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Homecoming
By: Ellen C. Caldwell

As I write this, I am currently one day into a month-long writing residency at the Bali Purnati Arts Center in Batuan and it is already magical.  However, during the last couple of days I spent getting ready to leave my home in Los Angeles, it was really hard for me not to think of everything as a symbolic “last” as I mined for symbols at every turn.

Before I left my house, for instance, I washed my sheets and made my bed, thinking of the changed and tired me who would arrive to this oasis of a mattress after a month-long residency and international travel. I wondered what would lie in store for me and what stories and lessons I would bring back as I drifted off to sleep my first night back home.

Leaving my parking garage for the last time also felt dramatic and final as I clicked the button and watched the door close behind me in my rearview mirror. And as I looked out ahead through my front window, the low-rising fingernail of the new moon confronted my gaze directly as I drove out—presenting me with something that felt like such obvious symbolism that I smiled. It was in those moments that I couldn’t stop thinking about my new beginnings, how I would travel, and who I would be the next time I drove back in.

But the thing is that whenever we come back home, we are a changed person, right? Every day when we leave our house and return from work, we are different in some way. Biologically even depending on what we ate, how or if we exercised, and mentally and psychically of course, depending on the day and the moments we have conquered, cherished, or endured. But when you are leaving your country, comfort zone, and routines for a month, you know the change will feel and actually be bigger – and more dramatic. So for me, the last two days turned into an exercise of looking, noticing, and feeling. The following are three observations I made on the road to Batuan…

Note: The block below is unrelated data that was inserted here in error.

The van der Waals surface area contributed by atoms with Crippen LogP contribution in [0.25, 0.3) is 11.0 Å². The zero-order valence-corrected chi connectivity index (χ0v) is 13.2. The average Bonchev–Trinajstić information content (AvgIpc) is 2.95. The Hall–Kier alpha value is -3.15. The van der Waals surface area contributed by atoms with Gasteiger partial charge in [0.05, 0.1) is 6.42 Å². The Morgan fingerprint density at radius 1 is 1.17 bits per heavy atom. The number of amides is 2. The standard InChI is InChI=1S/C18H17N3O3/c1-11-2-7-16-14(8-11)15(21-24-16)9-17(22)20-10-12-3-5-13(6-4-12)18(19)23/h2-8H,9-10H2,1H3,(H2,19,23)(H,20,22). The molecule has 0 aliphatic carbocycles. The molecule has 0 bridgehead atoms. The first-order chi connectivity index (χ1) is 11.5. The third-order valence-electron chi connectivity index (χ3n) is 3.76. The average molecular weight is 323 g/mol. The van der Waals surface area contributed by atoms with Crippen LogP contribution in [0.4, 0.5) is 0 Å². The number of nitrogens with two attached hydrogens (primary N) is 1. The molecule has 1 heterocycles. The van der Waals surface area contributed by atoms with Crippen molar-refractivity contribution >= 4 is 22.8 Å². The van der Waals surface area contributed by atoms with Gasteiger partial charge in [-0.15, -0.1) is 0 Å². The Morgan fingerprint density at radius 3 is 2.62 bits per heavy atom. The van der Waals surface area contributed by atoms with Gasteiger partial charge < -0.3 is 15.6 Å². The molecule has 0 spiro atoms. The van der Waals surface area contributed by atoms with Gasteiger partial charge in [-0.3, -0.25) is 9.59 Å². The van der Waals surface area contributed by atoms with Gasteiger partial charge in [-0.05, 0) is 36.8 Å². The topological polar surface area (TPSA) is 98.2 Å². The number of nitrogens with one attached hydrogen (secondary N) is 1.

• The night before I left, I ordered a pizza, having already emptied my fridge in preparation for my time away…To pay for this, I busted into the $300 US cash I had put aside for travel emergencies. (Whenever I travel now, that is my go-to amount of cash to have on hand—probably because it is the max my ATM will dispense and it somehow feels reasonable and safe.) Buying the pizza with said cash made me a little nervous, not seriously nervous, but nervous as if one might be without a lucky jersey before a game or a talisman before a test. It just didn’t feel complete, but at the same time, the lack of completeness wasn’t going to a) stop me from buying the pizza or b) propel me to replace the $20 at the ATM.

    But the next morning, when I took my family’s dog on a walk, we promptly found a crumpled $20 bill on our usual route, making me feel even more ready and prepared to travel, with my $300 stash back in tact. A sure sign of good things to come.
     
  • I was recently lucky enough to go to Australia with my best friend about five weeks prior to this Balinese departure. As we were leaving from the international terminal at LAX, we decided to kill some time at the wine bar. There was a bartender there who seemed to be a real talker and was pretty chatty with everyone at the bar, so Tory and I had naturally sat aside at our own high top table to speak amongst ourselves. When I returned to LAX just five weeks later, I saw this bartender and again noticed that he was talking to everyone at the bar… so I again retreated to my own spot. (Given this opportunity to chat it up at the bar with a handful of strangers departing to different countries around the world, I retreated to my comfort zone, declining and hiding away despite the fact that I had told myself this time away was all about my being open to new people and new experiences.)